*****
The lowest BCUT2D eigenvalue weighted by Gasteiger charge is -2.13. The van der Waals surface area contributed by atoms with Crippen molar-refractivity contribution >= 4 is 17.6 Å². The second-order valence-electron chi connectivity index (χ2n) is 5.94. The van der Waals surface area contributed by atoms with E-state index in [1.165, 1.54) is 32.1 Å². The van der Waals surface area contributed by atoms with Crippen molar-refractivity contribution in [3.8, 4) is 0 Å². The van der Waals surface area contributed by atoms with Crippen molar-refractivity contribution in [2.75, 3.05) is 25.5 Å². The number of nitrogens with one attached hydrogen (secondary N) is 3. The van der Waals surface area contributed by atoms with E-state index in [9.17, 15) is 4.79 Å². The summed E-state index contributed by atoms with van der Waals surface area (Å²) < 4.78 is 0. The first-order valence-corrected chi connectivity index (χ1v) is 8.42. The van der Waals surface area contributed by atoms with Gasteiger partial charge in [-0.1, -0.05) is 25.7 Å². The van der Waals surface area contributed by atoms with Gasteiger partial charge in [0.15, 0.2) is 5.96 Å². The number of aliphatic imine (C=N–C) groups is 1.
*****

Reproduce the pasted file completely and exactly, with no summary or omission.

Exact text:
The lowest BCUT2D eigenvalue weighted by Gasteiger charge is -2.13. The van der Waals surface area contributed by atoms with Crippen molar-refractivity contribution >= 4 is 17.6 Å². The second-order valence-electron chi connectivity index (χ2n) is 5.94. The van der Waals surface area contributed by atoms with E-state index in [1.165, 1.54) is 32.1 Å². The van der Waals surface area contributed by atoms with Crippen molar-refractivity contribution in [3.8, 4) is 0 Å². The van der Waals surface area contributed by atoms with Crippen molar-refractivity contribution in [2.75, 3.05) is 25.5 Å². The number of nitrogens with one attached hydrogen (secondary N) is 3. The van der Waals surface area contributed by atoms with E-state index in [9.17, 15) is 4.79 Å². The summed E-state index contributed by atoms with van der Waals surface area (Å²) < 4.78 is 0. The first-order valence-corrected chi connectivity index (χ1v) is 8.42. The van der Waals surface area contributed by atoms with Gasteiger partial charge in [-0.1, -0.05) is 25.7 Å². The van der Waals surface area contributed by atoms with Gasteiger partial charge in [0.15, 0.2) is 5.96 Å². The number of aliphatic imine (C=N–C) groups is 1.